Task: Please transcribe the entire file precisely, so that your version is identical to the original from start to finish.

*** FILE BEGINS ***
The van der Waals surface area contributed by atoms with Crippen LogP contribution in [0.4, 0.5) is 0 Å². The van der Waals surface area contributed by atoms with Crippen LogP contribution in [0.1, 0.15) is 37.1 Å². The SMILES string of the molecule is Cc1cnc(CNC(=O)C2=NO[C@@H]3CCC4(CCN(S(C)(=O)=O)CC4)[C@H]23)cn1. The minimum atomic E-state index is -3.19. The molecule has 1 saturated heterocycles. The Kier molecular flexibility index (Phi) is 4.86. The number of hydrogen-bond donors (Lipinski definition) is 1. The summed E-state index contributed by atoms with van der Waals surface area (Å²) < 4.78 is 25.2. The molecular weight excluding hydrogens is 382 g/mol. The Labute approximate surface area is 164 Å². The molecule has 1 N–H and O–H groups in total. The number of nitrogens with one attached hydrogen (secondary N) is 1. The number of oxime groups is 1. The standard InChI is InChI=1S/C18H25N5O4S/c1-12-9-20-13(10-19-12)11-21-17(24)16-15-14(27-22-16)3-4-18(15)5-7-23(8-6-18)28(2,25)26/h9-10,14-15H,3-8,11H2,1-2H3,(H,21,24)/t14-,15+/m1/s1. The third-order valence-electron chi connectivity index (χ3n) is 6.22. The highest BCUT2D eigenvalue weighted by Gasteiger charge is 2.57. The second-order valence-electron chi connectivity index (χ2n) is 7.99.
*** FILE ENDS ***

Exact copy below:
The van der Waals surface area contributed by atoms with Crippen LogP contribution in [0.4, 0.5) is 0 Å². The van der Waals surface area contributed by atoms with Crippen LogP contribution in [0.1, 0.15) is 37.1 Å². The SMILES string of the molecule is Cc1cnc(CNC(=O)C2=NO[C@@H]3CCC4(CCN(S(C)(=O)=O)CC4)[C@H]23)cn1. The minimum atomic E-state index is -3.19. The molecule has 1 saturated heterocycles. The Kier molecular flexibility index (Phi) is 4.86. The number of hydrogen-bond donors (Lipinski definition) is 1. The summed E-state index contributed by atoms with van der Waals surface area (Å²) < 4.78 is 25.2. The molecular weight excluding hydrogens is 382 g/mol. The Labute approximate surface area is 164 Å². The molecule has 1 N–H and O–H groups in total. The number of nitrogens with one attached hydrogen (secondary N) is 1. The number of oxime groups is 1. The standard InChI is InChI=1S/C18H25N5O4S/c1-12-9-20-13(10-19-12)11-21-17(24)16-15-14(27-22-16)3-4-18(15)5-7-23(8-6-18)28(2,25)26/h9-10,14-15H,3-8,11H2,1-2H3,(H,21,24)/t14-,15+/m1/s1. The third-order valence-electron chi connectivity index (χ3n) is 6.22. The highest BCUT2D eigenvalue weighted by Gasteiger charge is 2.57. The second-order valence-electron chi connectivity index (χ2n) is 7.99.